So, the pointless cross-country trip. You have thirty in-game days to make it to the wedding by any means possible, earn yourself as much money as you can, and – most importantly – not die. Along the way you'll get tangled up in more trouble than anybody would believe possible, make decisions on how to manage it, and deal with the resulting outcomes. There's something of a survival mechanic early on, where your stamina intermittently drains whenever time advances, but food is cheap and player characters in this universe are apparently so durable that they can survive entirely on two sandwiches a day, so it quickly becomes irrelevant, leaving you to concentrate on the meat of the game: choosing between two dubious options on a menu.
Choice is at the centre of Always Sometimes Monsters, constantly altering the plot in ways that may not even become apparent until you try another playthrough. At every turn, you're assaulted with choices, and it's really quite remarkable to behold how the plot changes depending on how you handle them. A lot of games have claimed that 'every choice has consequences' – I'm pretty sure I'm unintentionally quoting something there – and few have ever followed up with that claim with something more than maybe granting you a different weapon here and there, but Always Sometimes Monsters is different. While the plot is always moving more or less in the same direction, the path you take can vary massively. Of course, the idea with this sort of game is that you're supposed to play through it several times over to marvel at how much things can change, and that's all very well – even taking into account that it's around eight to ten hours long, depending on how much time you spend aimlessly tramping around the streets – but such a premise relies on a nasty, hairy, six-foot tall tattooed question: is the game fun enough to play more than once? No, hang on, we're getting ahead of ourselves here. Is the game fun?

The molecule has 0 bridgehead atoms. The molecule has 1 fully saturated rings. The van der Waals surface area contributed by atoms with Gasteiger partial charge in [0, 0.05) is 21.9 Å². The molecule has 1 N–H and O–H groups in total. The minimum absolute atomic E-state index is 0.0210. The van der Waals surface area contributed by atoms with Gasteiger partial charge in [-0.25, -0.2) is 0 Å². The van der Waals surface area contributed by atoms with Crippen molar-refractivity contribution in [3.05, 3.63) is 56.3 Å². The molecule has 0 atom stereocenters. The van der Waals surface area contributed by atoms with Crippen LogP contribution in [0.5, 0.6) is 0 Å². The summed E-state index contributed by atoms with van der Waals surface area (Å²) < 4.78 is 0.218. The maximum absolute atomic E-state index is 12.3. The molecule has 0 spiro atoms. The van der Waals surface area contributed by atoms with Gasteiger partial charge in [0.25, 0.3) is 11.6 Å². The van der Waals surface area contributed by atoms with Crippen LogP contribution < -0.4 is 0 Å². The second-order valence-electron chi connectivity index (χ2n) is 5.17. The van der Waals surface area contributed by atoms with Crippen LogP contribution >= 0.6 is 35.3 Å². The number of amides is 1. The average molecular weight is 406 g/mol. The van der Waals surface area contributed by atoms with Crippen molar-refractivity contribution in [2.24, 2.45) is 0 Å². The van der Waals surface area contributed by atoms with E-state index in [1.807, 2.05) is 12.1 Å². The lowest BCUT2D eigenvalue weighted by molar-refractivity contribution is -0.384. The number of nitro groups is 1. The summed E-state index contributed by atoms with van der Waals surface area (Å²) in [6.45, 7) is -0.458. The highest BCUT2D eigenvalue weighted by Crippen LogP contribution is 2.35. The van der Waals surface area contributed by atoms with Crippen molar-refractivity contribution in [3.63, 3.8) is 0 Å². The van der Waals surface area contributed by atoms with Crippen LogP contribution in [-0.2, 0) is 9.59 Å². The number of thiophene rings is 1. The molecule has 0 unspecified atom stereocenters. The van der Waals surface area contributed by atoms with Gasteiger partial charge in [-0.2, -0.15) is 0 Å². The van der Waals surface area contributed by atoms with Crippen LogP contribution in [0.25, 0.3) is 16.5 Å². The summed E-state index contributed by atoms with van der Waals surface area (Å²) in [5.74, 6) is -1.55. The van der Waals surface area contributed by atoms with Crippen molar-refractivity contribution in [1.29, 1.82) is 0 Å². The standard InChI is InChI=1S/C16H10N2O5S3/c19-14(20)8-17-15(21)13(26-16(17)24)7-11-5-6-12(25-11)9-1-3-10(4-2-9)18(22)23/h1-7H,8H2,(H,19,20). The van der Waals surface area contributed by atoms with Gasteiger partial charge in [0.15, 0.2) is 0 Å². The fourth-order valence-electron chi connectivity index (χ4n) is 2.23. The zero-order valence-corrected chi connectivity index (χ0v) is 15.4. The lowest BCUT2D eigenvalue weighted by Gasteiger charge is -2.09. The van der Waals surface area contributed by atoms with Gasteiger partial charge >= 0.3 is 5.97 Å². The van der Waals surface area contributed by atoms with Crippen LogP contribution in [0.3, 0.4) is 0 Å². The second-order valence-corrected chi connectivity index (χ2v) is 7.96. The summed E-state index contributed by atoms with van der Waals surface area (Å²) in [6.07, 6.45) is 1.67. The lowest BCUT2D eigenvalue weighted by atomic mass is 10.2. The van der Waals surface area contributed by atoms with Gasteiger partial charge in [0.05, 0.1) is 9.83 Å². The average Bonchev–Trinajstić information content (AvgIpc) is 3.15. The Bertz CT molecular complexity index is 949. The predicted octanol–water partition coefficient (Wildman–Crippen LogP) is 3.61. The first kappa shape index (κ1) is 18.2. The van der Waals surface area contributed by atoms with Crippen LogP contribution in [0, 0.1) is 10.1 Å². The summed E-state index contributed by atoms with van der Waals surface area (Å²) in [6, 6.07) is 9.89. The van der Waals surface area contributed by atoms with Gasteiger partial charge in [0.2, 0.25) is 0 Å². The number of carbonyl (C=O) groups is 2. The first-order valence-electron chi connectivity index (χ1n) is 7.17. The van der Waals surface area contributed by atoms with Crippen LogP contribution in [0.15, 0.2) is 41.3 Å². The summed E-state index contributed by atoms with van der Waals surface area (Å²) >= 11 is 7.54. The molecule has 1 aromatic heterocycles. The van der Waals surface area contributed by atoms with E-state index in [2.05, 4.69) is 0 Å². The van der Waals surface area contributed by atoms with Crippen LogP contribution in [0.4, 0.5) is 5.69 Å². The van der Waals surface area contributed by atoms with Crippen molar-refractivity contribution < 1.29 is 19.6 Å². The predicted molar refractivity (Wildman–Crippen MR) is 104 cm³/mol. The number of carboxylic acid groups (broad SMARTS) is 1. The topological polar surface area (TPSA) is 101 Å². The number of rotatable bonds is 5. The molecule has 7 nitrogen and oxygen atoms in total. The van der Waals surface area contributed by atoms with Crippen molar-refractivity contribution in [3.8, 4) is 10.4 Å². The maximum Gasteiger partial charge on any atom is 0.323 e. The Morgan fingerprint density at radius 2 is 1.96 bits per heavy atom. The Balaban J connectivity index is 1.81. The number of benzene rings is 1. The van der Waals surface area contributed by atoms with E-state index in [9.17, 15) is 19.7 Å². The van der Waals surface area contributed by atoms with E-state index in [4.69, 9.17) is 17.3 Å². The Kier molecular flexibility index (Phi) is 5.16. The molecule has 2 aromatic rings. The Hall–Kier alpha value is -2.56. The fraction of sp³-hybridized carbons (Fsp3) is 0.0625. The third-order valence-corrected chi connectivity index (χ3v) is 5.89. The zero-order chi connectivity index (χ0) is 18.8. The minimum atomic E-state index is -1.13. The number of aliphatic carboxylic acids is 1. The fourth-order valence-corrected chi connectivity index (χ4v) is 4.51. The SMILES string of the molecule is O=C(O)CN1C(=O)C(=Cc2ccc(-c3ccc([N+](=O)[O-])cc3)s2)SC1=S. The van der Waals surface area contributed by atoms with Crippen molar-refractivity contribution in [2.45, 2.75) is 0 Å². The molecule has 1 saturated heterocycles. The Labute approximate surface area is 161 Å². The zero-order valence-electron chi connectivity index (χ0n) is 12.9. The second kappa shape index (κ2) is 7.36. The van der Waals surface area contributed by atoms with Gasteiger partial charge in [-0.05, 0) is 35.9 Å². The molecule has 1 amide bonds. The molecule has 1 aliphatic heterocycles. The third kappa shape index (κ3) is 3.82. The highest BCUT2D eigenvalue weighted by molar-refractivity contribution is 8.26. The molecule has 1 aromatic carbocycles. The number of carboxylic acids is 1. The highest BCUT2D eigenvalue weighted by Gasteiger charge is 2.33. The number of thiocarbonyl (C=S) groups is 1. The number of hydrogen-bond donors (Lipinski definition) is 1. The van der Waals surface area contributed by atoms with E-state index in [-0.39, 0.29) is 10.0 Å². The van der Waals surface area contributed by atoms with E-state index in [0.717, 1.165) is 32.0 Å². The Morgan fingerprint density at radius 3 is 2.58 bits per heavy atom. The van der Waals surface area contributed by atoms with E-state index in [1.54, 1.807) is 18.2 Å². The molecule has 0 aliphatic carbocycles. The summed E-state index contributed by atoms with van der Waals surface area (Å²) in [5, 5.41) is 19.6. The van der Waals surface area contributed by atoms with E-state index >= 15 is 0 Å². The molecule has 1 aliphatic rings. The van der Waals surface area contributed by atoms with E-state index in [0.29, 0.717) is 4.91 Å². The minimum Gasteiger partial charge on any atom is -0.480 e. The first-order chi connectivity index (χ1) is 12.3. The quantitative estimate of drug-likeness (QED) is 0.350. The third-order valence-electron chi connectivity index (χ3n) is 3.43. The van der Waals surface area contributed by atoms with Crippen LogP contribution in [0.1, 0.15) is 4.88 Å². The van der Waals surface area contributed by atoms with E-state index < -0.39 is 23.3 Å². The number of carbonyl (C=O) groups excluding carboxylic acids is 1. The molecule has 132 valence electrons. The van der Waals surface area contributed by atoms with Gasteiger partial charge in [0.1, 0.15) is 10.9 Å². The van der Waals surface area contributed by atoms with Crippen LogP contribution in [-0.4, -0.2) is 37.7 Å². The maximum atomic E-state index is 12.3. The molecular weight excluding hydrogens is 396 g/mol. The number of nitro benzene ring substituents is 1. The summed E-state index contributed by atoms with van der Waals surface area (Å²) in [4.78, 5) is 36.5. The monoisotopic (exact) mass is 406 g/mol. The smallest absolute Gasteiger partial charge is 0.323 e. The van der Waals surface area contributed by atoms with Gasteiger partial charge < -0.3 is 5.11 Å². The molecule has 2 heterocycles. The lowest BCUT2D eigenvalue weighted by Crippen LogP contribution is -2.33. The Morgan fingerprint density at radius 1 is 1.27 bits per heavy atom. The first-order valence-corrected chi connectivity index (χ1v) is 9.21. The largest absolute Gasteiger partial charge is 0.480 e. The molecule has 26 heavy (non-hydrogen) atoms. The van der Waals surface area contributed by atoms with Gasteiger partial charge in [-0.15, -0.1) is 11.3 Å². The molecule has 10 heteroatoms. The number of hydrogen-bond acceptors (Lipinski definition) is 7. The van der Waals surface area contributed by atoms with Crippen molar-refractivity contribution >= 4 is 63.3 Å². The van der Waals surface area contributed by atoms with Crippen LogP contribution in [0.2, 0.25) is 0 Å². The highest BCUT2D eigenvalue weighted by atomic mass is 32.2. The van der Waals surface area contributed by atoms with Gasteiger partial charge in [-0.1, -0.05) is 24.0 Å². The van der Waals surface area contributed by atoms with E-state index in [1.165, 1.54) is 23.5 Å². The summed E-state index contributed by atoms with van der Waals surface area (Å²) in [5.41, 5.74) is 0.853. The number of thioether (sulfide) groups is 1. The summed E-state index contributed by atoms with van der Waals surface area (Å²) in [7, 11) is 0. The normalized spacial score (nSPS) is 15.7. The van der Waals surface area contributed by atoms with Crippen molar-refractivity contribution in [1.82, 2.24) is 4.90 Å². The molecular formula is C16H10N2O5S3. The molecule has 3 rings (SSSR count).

Well, it's certainly not the smoothest experience the first time around. In an effort to stop those thirty days running away from you just because you accidentally left the game running before going out for a night on the town, time only advances in Always Sometimes Monsters when you complete a significant event, like travelling between cities or advancing the plot. Great, but sometimes advancing the plot is the only option available to you, so the game won't budge until you've found the one solitary place you're supposed to be in. Sometimes the means by which you're supposed to work this out are pretty damn obscure. This, by the way, is where all that time spent 'aimlessly tramping around the streets' comes from, as I found that often the only way to successfully continue was to meticulously check every last area via trial and error. If that sounds like fun to you then I want to introduce you to my jar of assorted washers, because I'm fairly sure you'll have a ball sorting them. A story that grinds to a halt every hour so that it can send you running on a scavenger hunt doesn't strike me as an example of good storytelling, in the same way that a motorcycle that occasionally catapults you over the handlebars for no apparent reason couldn't possibly be considered a good means of transportation. And in a game like this, where story is everything, that's a worrying habit.